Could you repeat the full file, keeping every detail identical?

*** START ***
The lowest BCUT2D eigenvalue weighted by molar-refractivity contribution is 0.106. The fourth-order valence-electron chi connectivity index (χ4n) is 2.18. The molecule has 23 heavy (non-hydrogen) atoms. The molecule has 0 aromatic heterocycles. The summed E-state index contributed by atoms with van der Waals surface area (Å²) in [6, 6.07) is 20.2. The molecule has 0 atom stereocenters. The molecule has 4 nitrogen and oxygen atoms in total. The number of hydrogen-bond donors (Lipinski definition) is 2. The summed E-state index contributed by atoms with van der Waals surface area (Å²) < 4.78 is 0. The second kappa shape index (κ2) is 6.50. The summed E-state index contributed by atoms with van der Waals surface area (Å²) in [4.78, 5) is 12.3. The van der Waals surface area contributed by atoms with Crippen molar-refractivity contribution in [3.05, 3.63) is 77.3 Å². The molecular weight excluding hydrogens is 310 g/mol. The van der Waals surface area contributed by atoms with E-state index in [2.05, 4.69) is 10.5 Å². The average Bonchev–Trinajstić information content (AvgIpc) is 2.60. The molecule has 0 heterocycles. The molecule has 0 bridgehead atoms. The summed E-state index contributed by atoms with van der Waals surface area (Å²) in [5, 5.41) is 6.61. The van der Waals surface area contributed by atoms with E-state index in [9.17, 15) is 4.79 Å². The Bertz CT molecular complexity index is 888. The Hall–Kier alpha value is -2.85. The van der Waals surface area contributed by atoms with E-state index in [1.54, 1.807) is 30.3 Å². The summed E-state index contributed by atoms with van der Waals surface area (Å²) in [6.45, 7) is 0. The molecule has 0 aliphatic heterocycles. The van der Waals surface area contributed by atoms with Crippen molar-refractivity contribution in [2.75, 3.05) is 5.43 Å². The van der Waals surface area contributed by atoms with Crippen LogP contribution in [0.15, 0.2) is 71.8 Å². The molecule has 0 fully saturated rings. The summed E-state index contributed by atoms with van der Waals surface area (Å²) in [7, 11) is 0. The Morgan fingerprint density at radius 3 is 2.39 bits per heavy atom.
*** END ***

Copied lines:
The lowest BCUT2D eigenvalue weighted by molar-refractivity contribution is 0.106. The fourth-order valence-electron chi connectivity index (χ4n) is 2.18. The molecule has 23 heavy (non-hydrogen) atoms. The molecule has 0 aromatic heterocycles. The summed E-state index contributed by atoms with van der Waals surface area (Å²) in [6, 6.07) is 20.2. The molecule has 0 atom stereocenters. The molecule has 4 nitrogen and oxygen atoms in total. The number of hydrogen-bond donors (Lipinski definition) is 2. The summed E-state index contributed by atoms with van der Waals surface area (Å²) < 4.78 is 0. The second kappa shape index (κ2) is 6.50. The summed E-state index contributed by atoms with van der Waals surface area (Å²) in [4.78, 5) is 12.3. The van der Waals surface area contributed by atoms with Crippen molar-refractivity contribution in [3.05, 3.63) is 77.3 Å². The molecular weight excluding hydrogens is 310 g/mol. The van der Waals surface area contributed by atoms with E-state index in [2.05, 4.69) is 10.5 Å². The average Bonchev–Trinajstić information content (AvgIpc) is 2.60. The molecule has 0 heterocycles. The molecule has 0 bridgehead atoms. The summed E-state index contributed by atoms with van der Waals surface area (Å²) in [5, 5.41) is 6.61. The van der Waals surface area contributed by atoms with E-state index in [9.17, 15) is 4.79 Å². The Bertz CT molecular complexity index is 888. The Hall–Kier alpha value is -2.85. The van der Waals surface area contributed by atoms with E-state index in [1.54, 1.807) is 30.3 Å². The summed E-state index contributed by atoms with van der Waals surface area (Å²) in [6.45, 7) is 0. The molecule has 0 aliphatic heterocycles. The van der Waals surface area contributed by atoms with Crippen molar-refractivity contribution in [2.75, 3.05) is 5.43 Å². The van der Waals surface area contributed by atoms with Crippen LogP contribution in [0.15, 0.2) is 71.8 Å². The molecule has 0 fully saturated rings. The summed E-state index contributed by atoms with van der Waals surface area (Å²) in [7, 11) is 0. The Morgan fingerprint density at radius 3 is 2.39 bits per heavy atom.